Ocean specialists and wildlife conservationists will examine the effects of manmade noise pollution and potential solutions for a more sustainable future during a panel discussion following a film screening of "Sonic Sea" at 7 p.m. Tuesday, June 13, in Oakes Hall, Room 007, at Vermont Law School. The event is free and open to the public and press.
The award-winning documentary highlights the human impact on the marine environment.
"We are all connected to the ocean," said explorer and educator Jean-Michel Cousteau, founder and president of the Ocean Futures Society. "Without healthy oceans, no life, even on land, can exist. Marine life is now at risk from a constant barrage of noise from industrial and military activities. The future of the oceans, and ourselves, depends on the ability of humans to control this serious threat to marine animals. Protect the ocean and you protect yourself."
Cousteau will participate on the VLS panel, moderated by Don Baur, professor of Ocean and Coastal Law. Additional panelists include Michael Jasny, senior policy analyst at the Natural Resources Defense Council (NRDC) and director of the Marine Mammal Protection Project; Darren Ireland, LGL senior wildlife biologist and marine mammals specialist; Dr. Heather Rally, wildlife veterinarian with the PETA Foundation and Oceanic Preservation Society; and Dr. Chris Clark, senior scientist and director of the Bioacoustics Research Program at the Cornell Laboratory of Ornithology and member of the International Whaling Commission Scientific Committee.
"Many marine creatures are equipped with sophisticated and sensitive auditory systems that serve an essential function for survival in the ocean," Rally said. "When we disrupt this basic biological mechanism, we place animals, and potentially ecosystems, at risk in unforeseen and severely under-appreciated ways."
"Sonic Sea" gathers together bioacoustics engineers, oceanographers, marine ecologists, ocean activists and others to spotlight a pressing but little-known issue. The film uses cutting-edge acoustic technology to showcase the impact of military and commercial noise pollution on whales' echolocation. This impact causes a disruption in normal behavior and communication among whales, resulting in an increase in unusual and harmful behavior, such as beachings. For more information about the film, visit sonicsea.org.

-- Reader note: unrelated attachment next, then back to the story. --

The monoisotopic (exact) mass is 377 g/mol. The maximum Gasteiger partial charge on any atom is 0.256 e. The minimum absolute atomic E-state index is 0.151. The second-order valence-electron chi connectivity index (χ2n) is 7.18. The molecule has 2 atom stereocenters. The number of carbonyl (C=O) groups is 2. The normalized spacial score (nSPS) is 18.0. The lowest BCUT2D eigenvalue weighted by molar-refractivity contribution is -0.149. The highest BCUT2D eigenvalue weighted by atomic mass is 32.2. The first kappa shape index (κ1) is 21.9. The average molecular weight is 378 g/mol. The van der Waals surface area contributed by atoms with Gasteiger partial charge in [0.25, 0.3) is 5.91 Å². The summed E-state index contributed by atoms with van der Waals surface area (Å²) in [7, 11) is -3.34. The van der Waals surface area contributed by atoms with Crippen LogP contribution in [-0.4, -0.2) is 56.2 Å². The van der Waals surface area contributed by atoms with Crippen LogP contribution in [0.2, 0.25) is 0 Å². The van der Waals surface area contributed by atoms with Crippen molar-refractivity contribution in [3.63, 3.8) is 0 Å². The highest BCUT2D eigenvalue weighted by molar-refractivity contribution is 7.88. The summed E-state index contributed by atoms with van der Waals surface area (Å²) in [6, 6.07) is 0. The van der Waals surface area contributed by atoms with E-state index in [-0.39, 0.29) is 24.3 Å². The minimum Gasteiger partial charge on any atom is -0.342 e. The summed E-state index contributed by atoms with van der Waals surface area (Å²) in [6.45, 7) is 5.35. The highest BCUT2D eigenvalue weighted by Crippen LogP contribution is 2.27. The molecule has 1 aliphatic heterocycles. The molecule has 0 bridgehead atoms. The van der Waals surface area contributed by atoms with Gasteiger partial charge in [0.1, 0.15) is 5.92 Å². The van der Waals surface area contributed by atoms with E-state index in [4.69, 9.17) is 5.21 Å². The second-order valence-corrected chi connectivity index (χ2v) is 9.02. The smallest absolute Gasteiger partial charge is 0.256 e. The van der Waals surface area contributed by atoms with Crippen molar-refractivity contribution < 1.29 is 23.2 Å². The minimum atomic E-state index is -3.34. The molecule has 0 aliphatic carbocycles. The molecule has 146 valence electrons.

A reception with light refreshments will follow the screening and panel discussion at VLS. For more information, email NicoleWebbert@vermontlaw.edu or visit the event page on Facebook. For more information about VLS events open to the public, including free "Hot Topics" lectures during Summer Session, visit vermontlaw.edu/news-and-events.
Vermont Law School, a private, independent institution, is home to the nation's largest and deepest environmental law program. VLS offers a Juris Doctor curriculum that emphasizes public service; three Master's Degrees—Master of Environmental Law and Policy, Master of Energy Regulation and Law, and Master of Food and Agriculture Law and Policy; and four post-JD degrees —LLM in American Legal Studies (for foreign-trained lawyers), LLM in Energy Law, LLM in Environmental Law, and LLM in Food and Agriculture Law. The school features innovative experiential programs and is home to the Environmental Law Center, South Royalton Legal Clinic, Environmental and Natural Resources Law Clinic, Energy Clinic, Food and Agriculture Clinic, and Center for Applied Human Rights. For more information, visit vermontlaw.edu, find us on Facebook, and follow us on Twitter and Instagram.